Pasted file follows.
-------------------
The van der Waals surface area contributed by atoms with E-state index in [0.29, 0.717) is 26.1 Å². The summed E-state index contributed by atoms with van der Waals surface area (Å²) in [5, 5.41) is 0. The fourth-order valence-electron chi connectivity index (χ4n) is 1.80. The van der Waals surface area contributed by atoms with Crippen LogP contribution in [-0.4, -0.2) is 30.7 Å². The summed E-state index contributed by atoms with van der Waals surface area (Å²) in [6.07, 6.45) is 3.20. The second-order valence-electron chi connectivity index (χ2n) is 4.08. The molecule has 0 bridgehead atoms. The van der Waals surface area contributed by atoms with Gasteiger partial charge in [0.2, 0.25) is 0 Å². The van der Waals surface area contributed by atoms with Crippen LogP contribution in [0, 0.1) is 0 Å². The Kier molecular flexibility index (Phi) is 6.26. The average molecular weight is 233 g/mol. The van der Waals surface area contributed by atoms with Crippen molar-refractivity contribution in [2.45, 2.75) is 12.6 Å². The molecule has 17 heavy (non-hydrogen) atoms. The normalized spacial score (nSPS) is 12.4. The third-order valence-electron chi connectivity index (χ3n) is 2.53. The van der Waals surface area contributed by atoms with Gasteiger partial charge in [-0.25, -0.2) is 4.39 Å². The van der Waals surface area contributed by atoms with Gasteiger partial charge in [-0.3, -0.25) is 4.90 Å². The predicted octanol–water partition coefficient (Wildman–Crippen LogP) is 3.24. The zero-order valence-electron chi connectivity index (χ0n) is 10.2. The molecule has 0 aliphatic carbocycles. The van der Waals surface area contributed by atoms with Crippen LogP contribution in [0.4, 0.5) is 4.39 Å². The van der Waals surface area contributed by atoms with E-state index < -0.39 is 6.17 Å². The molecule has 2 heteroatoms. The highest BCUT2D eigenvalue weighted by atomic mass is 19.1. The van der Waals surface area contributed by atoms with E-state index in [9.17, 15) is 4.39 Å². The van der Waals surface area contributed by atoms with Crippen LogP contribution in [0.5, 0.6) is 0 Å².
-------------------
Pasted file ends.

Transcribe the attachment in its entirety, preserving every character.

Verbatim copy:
The van der Waals surface area contributed by atoms with E-state index in [0.29, 0.717) is 26.1 Å². The summed E-state index contributed by atoms with van der Waals surface area (Å²) in [5, 5.41) is 0. The fourth-order valence-electron chi connectivity index (χ4n) is 1.80. The van der Waals surface area contributed by atoms with Crippen LogP contribution in [-0.4, -0.2) is 30.7 Å². The summed E-state index contributed by atoms with van der Waals surface area (Å²) in [6.07, 6.45) is 3.20. The second-order valence-electron chi connectivity index (χ2n) is 4.08. The molecule has 0 bridgehead atoms. The van der Waals surface area contributed by atoms with Gasteiger partial charge in [0.2, 0.25) is 0 Å². The van der Waals surface area contributed by atoms with Crippen LogP contribution in [0, 0.1) is 0 Å². The Kier molecular flexibility index (Phi) is 6.26. The average molecular weight is 233 g/mol. The van der Waals surface area contributed by atoms with Crippen molar-refractivity contribution in [2.45, 2.75) is 12.6 Å². The molecule has 17 heavy (non-hydrogen) atoms. The normalized spacial score (nSPS) is 12.4. The third-order valence-electron chi connectivity index (χ3n) is 2.53. The van der Waals surface area contributed by atoms with Gasteiger partial charge in [-0.25, -0.2) is 4.39 Å². The van der Waals surface area contributed by atoms with Gasteiger partial charge in [-0.3, -0.25) is 4.90 Å². The predicted octanol–water partition coefficient (Wildman–Crippen LogP) is 3.24. The zero-order valence-electron chi connectivity index (χ0n) is 10.2. The molecule has 0 aliphatic carbocycles. The van der Waals surface area contributed by atoms with Crippen LogP contribution in [0.4, 0.5) is 4.39 Å². The van der Waals surface area contributed by atoms with E-state index < -0.39 is 6.17 Å². The molecule has 2 heteroatoms. The highest BCUT2D eigenvalue weighted by atomic mass is 19.1. The van der Waals surface area contributed by atoms with E-state index in [9.17, 15) is 4.39 Å². The van der Waals surface area contributed by atoms with Crippen LogP contribution in [0.5, 0.6) is 0 Å².